The difference being, of course, the difference between the contingent facts of Geography that Diamond explores, that led to the West coming on in leaps and bounds before others; and the race-based nonsense of your insinuation – one shared by Sunny, it seems – that Europeans are somehow more inclined to massacre, rather than having been historically more successful.

    you know whitey was actually looking for us

    Whitey had already found you. Whitey was looking for an alternative route.

  39. Dalbir — on 6th January, 2010 at 10:40 pm  

    rather than having been historically more successful.

    Come on, let’s hear the devil’s definition of success. I’m all ears.

  40. Mr Diamond — on 6th January, 2010 at 11:10 pm  

    More successful at killing people. Both inadvertently and..eh…advertently. Wasn’t that clear from the context?

  41. Dalbir — on 6th January, 2010 at 11:22 pm  

    More successful at killing people. Both inadvertently and..eh…advertently.

    Well, you’ve certainly grasped the essence/nature of western ‘civilisation’.

  42. Shatterface — on 7th January, 2010 at 12:35 am  

    ‘I would have assumed that not another soul around here would have ever even heard of Interzone, far less citing it’

    I can remember when people were still comparing it with New Worlds!

  43. sarah — on 7th January, 2010 at 1:23 am  
  44. douglas clark — on 7th January, 2010 at 2:01 am  

    Don @ 27,

    Interzone? I spent my gap year there.

    Really?

    You never cease to amaze me.

  45. douglas clark — on 7th January, 2010 at 2:12 am  

    Shatterface @ 41,

    I can remember when people were still comparing it with New Worlds!

    Bloody hell! That was the first outlet for the likes of J G Ballard and Moorcock wasn’t it? I think I bought it when I was about twelve….

    You hang around here long enough and you are utterly astonished at the absolute good sense of fellow commentators!

    I am having a deja vú moment. There will be some young whippersnapper along shortly that disagrees….

  46. Random Guy — on 7th January, 2010 at 9:23 am  

    Is it just me who finds to a bit ironic that the company bankrolling Avatar is the Rupert Murdoch-owned 20th Century Fox?

    Thats right folks, the world we live in has butchers and warmongers getting rich over messages of environmentalism and illegal invasion parallels. What a joke.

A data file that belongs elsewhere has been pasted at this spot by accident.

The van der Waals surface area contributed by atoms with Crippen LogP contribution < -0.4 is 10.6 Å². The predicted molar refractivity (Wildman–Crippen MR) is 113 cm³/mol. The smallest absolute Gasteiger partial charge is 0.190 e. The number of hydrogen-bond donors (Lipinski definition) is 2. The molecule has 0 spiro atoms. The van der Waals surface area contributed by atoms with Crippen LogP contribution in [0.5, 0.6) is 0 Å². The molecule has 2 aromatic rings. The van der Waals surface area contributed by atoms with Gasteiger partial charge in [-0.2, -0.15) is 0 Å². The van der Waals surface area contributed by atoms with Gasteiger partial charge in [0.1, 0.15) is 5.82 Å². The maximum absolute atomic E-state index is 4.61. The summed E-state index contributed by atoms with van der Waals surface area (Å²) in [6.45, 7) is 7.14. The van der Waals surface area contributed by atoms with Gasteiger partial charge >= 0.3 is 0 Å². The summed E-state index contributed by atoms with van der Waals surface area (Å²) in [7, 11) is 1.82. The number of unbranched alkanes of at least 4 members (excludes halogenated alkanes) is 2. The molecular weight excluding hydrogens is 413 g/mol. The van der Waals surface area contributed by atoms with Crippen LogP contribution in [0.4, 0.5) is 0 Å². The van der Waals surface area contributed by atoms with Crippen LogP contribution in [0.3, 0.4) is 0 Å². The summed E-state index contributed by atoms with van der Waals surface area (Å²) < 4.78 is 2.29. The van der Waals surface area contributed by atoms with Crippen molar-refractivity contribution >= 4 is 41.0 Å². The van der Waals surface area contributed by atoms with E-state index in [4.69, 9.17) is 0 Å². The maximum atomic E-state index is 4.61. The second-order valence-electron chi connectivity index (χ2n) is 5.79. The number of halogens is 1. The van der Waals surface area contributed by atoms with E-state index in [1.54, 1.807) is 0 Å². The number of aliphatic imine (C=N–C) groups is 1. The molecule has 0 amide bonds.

47. Jai — on 7th January, 2010 at 11:48 am  

    The very interesting thing about GG&S is that – finally – we have an explanation as to why the Near East and Europe took off without having to resort to assertions about race.

    That’s not what GG&S was necessarily about, although I agree that it demolishes spurious assertions about “race” (it’s very much an anti-racist book). The focus was on the inhabitants of what Professor Diamond termed the Eurasian landmass — meaning the entire east-west-oriented continent from Europe right across to the Pacific.

    The book wasn’t focused on why Europeans or “the West” allegedly came on “in leaps and bounds” before others (they didn’t — not before absolutely everyone else in the world and certainly not where northern Europe was concerned), although the rise of Europe during the past 500 years was certainly discussed; it was about the reasons that the inhabitants of the entire Eurasian landmass repeatedly became more advanced and ultimately more dominant compared to the north-south-orientated American continent or the similarly-orientated African continent.

    And since some classical civilisations have also been mentioned on this thread, here are a few more relevant points:

    1. The Romans weren’t exclusively “white”, especially during the empire’s largest range of expansion. And it’s worth bearing in mind that several of the later Roman emperors weren’t actually of European ancestry at all.

    2. Greece and the Roman Empire were indeed amongst the most advanced civilisations in the world at the time, and they had a huge amount of long-range trade and diplomatic contact with other societies which were at an equal level of development — which included India. It is specifically northern Europe which was far less developed for most of approximately 13,000 years of post-Ice Age human history and has only become advanced during the past 500 years.

    3. Professor Diamond makes it clear that while he believes it was predominantly accidents of geography which resulted in the respective regions’ inhabitants becoming more advanced compared to others during the rise & fall of societies, factors such as local politics also played a major part — such as the extent of centralisation and decentralisation, the size of the population involved, the extent of internal diversity and competition, and (for example) unilateral decisions by centralised governments to discard advanced skills & technologies, exacerbated by the perceived lack of any significant localised competitive threats (eg. China’s abandonment of its long-range oceangoing fleets after the voyages of Zheng He, or Samurai-era Japan’s eventual prohibition of firearms even though they had rapidly developed the best (and the largest number of) firearms in the world).